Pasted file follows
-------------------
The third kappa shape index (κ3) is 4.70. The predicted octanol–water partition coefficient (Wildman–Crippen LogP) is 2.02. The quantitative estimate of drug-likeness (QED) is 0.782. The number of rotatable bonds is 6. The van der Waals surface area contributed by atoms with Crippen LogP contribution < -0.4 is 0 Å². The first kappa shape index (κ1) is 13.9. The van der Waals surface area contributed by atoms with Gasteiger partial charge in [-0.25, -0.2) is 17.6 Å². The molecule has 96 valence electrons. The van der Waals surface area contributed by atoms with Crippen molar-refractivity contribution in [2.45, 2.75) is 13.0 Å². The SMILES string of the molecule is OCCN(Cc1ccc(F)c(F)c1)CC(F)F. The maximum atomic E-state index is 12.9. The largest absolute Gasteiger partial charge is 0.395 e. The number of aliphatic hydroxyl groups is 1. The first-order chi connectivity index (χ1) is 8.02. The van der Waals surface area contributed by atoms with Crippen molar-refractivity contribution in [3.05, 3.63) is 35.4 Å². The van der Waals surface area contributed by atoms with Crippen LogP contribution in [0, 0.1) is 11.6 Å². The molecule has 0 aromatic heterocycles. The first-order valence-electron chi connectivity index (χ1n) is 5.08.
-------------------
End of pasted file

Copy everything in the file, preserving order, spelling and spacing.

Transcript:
The third kappa shape index (κ3) is 4.70. The predicted octanol–water partition coefficient (Wildman–Crippen LogP) is 2.02. The quantitative estimate of drug-likeness (QED) is 0.782. The number of rotatable bonds is 6. The van der Waals surface area contributed by atoms with Crippen LogP contribution < -0.4 is 0 Å². The first kappa shape index (κ1) is 13.9. The van der Waals surface area contributed by atoms with Gasteiger partial charge in [-0.25, -0.2) is 17.6 Å². The molecule has 96 valence electrons. The van der Waals surface area contributed by atoms with Crippen molar-refractivity contribution in [2.45, 2.75) is 13.0 Å². The SMILES string of the molecule is OCCN(Cc1ccc(F)c(F)c1)CC(F)F. The maximum atomic E-state index is 12.9. The largest absolute Gasteiger partial charge is 0.395 e. The number of aliphatic hydroxyl groups is 1. The first-order chi connectivity index (χ1) is 8.02. The van der Waals surface area contributed by atoms with Crippen molar-refractivity contribution in [3.05, 3.63) is 35.4 Å². The van der Waals surface area contributed by atoms with Crippen LogP contribution in [0, 0.1) is 11.6 Å². The molecule has 0 aromatic heterocycles. The first-order valence-electron chi connectivity index (χ1n) is 5.08.